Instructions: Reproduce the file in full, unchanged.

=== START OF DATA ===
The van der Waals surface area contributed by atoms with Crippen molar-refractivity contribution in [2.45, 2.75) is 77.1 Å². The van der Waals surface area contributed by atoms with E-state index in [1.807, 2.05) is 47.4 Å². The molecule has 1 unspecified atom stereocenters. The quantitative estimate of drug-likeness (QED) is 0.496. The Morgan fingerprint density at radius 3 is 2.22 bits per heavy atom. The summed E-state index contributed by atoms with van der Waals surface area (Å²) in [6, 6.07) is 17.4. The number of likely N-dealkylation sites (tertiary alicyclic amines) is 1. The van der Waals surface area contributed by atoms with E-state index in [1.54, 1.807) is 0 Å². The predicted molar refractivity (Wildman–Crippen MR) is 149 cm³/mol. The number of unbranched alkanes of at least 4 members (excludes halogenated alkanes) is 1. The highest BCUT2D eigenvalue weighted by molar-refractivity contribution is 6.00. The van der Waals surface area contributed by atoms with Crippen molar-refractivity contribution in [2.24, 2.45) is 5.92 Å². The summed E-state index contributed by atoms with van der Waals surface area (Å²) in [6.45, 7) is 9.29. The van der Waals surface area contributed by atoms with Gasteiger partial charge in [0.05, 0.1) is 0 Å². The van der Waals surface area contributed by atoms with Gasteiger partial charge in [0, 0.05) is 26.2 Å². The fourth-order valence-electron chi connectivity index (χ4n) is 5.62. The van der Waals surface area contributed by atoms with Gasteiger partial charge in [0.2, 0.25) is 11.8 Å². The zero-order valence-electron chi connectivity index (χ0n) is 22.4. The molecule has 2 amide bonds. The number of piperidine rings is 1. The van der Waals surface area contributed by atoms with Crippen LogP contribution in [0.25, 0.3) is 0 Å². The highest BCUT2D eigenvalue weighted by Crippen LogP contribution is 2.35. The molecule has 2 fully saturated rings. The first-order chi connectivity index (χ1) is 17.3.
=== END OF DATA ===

The van der Waals surface area contributed by atoms with Crippen molar-refractivity contribution in [2.45, 2.75) is 77.1 Å². The van der Waals surface area contributed by atoms with E-state index in [1.807, 2.05) is 47.4 Å². The molecule has 1 unspecified atom stereocenters. The quantitative estimate of drug-likeness (QED) is 0.496. The Morgan fingerprint density at radius 3 is 2.22 bits per heavy atom. The summed E-state index contributed by atoms with van der Waals surface area (Å²) in [6, 6.07) is 17.4. The number of likely N-dealkylation sites (tertiary alicyclic amines) is 1. The van der Waals surface area contributed by atoms with E-state index in [1.54, 1.807) is 0 Å². The predicted molar refractivity (Wildman–Crippen MR) is 149 cm³/mol. The number of unbranched alkanes of at least 4 members (excludes halogenated alkanes) is 1. The highest BCUT2D eigenvalue weighted by molar-refractivity contribution is 6.00. The van der Waals surface area contributed by atoms with Crippen molar-refractivity contribution in [2.24, 2.45) is 5.92 Å². The summed E-state index contributed by atoms with van der Waals surface area (Å²) in [6.45, 7) is 9.29. The van der Waals surface area contributed by atoms with Gasteiger partial charge in [0.05, 0.1) is 0 Å². The van der Waals surface area contributed by atoms with Gasteiger partial charge in [0, 0.05) is 26.2 Å². The fourth-order valence-electron chi connectivity index (χ4n) is 5.62. The van der Waals surface area contributed by atoms with Gasteiger partial charge in [0.2, 0.25) is 11.8 Å². The zero-order valence-electron chi connectivity index (χ0n) is 22.4. The molecule has 2 amide bonds. The number of piperidine rings is 1. The van der Waals surface area contributed by atoms with Crippen LogP contribution in [0.25, 0.3) is 0 Å². The highest BCUT2D eigenvalue weighted by Crippen LogP contribution is 2.35. The molecule has 2 fully saturated rings. The first-order chi connectivity index (χ1) is 17.3.